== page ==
Quadstone Paramics

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Paramics is traffic microsimulation software developed by Quadstone Paramics. Quadstone Paramics also develops pedestrian microsimulation software called the Urban Analytics Framework.

Background[edit]

The Paramics project was originally established in the early 1990s by the UK Department for Transport and was further developed as a project by the Edinburgh Parallel Computing Centre,[1] based at the University of Edinburgh.

By the mid 1990s, some of the project staff left to form Quadstone Limited. A partnership was formed between Quadstone Limited and SIAS but was quickly dissolved in 1998 as both parties could not agree on the direction of the partnership.[2]

In 2005, Quadstone was acquired by Portrait Software.[3] Today, Quadstone Paramics operates as an autonomous division within Pitney Bowes Business Insight.

Concept[edit]

Paramics was created from scratch based on several models and mainly on the paper “A model for traffic simulation” by Hans-Thomas Fritzsche.[4] Paramics uses the car-following and lane-changing model[5] to show the correlation of numerical data for road networks under differing conditions through the use of computer graphics.

A Paramics model is represented by a combination of “nodes, links and other associated objects” to replicate real life geometry constraints. Upon release from an “origin zone”, each vehicle attempts to complete its journey towards a “destination zone” whilst being bounded by physical and dynamic vehicle parameters.

Through the use of microsimulation, Paramics allows users to simulate individual vehicle movements to predict future travel pattern behaviour as a result from a change in traffic volume or geometric road layout.

A number of plug-ins were developed in the early 2000s by researchers at the University of California, Irvine for the California Department of Transportation. The plug-ins were developed using APIs, and included actuated signal, multiple actuated signal timing plan, actuated signal coordination, detector data aggregator, ramp metering control, on-ramp queue override control, ALINEA ramp metering control, BOTTLENECK ramp metering control, SWARM ramp metering control, and Freeway MOE.[6]

Traffic simulation[edit]

Compared to traditional empirical modelling which is based on an aggregated representation of traffic, microsimulation allows for real time vehicle movement and is able to simulate queuing conditions for congested networks.[7]

The software is used by government agencies, consultancies and universities for the purpose of simulating and analyzing existing traffic and transportation problems. The software has been designed to handle various scenarios which include:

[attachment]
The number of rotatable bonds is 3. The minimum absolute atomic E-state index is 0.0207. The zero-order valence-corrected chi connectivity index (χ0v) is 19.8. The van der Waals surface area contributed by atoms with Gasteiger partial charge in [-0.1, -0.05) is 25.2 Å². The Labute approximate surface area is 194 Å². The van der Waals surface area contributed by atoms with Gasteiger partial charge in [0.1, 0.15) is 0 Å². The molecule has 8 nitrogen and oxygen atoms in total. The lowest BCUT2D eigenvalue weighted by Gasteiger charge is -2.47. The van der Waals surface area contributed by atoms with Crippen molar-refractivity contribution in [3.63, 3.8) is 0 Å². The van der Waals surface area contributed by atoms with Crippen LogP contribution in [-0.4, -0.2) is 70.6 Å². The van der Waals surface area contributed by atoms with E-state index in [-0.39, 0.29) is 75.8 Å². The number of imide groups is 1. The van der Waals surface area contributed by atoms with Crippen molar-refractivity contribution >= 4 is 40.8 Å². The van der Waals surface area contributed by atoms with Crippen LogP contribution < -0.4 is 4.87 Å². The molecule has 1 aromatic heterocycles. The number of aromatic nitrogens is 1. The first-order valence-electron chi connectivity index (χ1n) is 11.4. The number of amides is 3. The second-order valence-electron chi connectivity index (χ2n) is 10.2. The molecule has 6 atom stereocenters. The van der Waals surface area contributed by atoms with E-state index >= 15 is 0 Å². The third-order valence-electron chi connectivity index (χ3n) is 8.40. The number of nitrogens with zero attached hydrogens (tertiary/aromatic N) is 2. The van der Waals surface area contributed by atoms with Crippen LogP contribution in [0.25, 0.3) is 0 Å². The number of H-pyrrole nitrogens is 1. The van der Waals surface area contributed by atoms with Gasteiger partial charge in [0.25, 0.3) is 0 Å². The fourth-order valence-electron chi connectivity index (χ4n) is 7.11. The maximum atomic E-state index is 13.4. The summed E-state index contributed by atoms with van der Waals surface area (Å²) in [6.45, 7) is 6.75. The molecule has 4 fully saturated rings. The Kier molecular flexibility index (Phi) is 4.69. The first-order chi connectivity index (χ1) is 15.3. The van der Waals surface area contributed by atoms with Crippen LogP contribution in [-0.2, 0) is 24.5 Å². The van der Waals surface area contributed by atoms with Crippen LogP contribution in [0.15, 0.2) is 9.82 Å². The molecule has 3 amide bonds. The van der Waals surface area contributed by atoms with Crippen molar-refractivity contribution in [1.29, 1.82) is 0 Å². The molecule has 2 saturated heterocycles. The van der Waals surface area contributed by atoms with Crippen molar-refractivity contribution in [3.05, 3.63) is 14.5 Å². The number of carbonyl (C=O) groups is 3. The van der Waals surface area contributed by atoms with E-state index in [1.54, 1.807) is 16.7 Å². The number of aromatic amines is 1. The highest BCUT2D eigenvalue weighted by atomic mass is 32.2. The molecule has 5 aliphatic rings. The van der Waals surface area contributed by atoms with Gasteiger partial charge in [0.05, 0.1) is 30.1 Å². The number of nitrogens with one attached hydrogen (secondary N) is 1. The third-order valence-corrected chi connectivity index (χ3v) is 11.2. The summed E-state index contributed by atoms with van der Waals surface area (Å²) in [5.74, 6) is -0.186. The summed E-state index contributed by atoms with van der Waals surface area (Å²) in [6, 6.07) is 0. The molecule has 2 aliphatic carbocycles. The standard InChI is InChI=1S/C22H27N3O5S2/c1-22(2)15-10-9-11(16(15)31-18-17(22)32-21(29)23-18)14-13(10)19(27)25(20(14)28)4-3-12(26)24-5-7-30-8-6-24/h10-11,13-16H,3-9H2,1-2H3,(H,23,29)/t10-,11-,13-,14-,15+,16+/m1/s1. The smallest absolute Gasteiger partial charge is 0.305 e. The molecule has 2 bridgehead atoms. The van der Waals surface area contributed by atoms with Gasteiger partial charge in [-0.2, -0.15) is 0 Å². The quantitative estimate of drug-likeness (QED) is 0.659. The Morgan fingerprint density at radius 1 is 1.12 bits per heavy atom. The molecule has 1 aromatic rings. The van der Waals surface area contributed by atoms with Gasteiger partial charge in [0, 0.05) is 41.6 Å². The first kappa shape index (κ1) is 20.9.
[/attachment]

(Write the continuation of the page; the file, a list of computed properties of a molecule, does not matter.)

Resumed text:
Pedestrian simulation[edit]

The Urban Analytics Framework is a microsimulation software developed to simulate pedestrian behavior in real world environments. The software is used in shared space designs to investigate road safety issues and to quantify potential conflicts between vehicles and pedestrians.

The software is used by the public and private sector to conduct shared space designs between vehicle and pedestrian interaction [20]. The software has been designed to simulate different pedestrian scenarios which include:

Literature[edit]

  • Henry X. Liu, Wenteng Ma, Jeff X. Ban & Pitu Mirchandani “Dynamic Equilibrium Assignment with Microscopic Traffic Simulation” IEEE Conference on Intelligent Transportation Systems, Vienna, Austria, September 13–16, 2005[8]
  • Henry X. Liu, Lianyu Chu, & Will Recker . “Dynamic Path-Based Equilibrium Assignment With Microscopic Traffic Simulation”. UC Berkeley: California Partners for Advanced Transit and Highways (PATH) (2005).[9]
  • Henry X. Liu, Lianyu Chu, Michael McNally & Will Recker. "Development of the Capability-Enhanced PARAMICS Simulation Environment". UC Berkeley: California Partners for Advanced Transit and Highways (PATH) (2005).[10]
  • Timothy Oketch, Ph.D., Mike Delsey & Doug Robertson. “Evaluation of performance of modern roundabouts using paramics micro-simulation model”. TAC 2004 Annual Conference, Quebec City, September 19 to 22, 2004[11]
  • Reinaldo C. Garcia. “Implementing A Dynamic O-D Estimation Algorithm within the Microscopic Traffic Simulator Paramics”. UC Berkeley: California Partners for Advanced Transit and Highways (PATH)( 2002).[12]
  • Henry X. Liu, Lianyu Chu, & Will Recker. “Paramics API Development Document for Actuated Signal, Signal Coordination and Ramp Control”. UC Berkeley: California Partners for Advanced Transit and Highways (PATH) (2000).[13]
  • Choon Heon Yang & Amelia Regan. “Prioritization of Potential Alternative Truck Management Strategies Using the Analytical Hierarchy Process” Transportation Research Board 88th Annual Meeting, Washington DC, 11 jan – 15 January 2009
  • Mohamed A Abdel-Aty & Vikash Gayah. “Comparison of Two Different Ramp Metering Algorithms for Real-Time Crash Risk Reduction” Transportation Research Board 87th Annual Meeting, Washington DC, 13–17 January 2008
  • Mohamed A Abdel-Aty & Vikash Gayah. “Route Diversion as Real-Time Crash Prevention Strategy on Urban Freeways” Transportation Research Board 87th Annual Meeting, Washington DC, 13–17 January 2008
  • Hoda Talaat, Mohamed Masoud & Baher Abdulhai. “Simple Mixed Reality Infrastructure for Experimental Analysis of Route Choice Behavior: Applications of Intelligent Transportation Systems” Transportation Research Record: Journal of the Transportation Research Board, Volume 2086 / 2008
  • Kanok Boriboonsomsin & Matthew Barth. “Impacts of freeway high-occupancy vehicle lane configuration on vehicle emissions” Transportation Research Part D: Transport and Environment Volume 13, Issue 2, March 2008, Pages 112-125

References[edit]

External links[edit]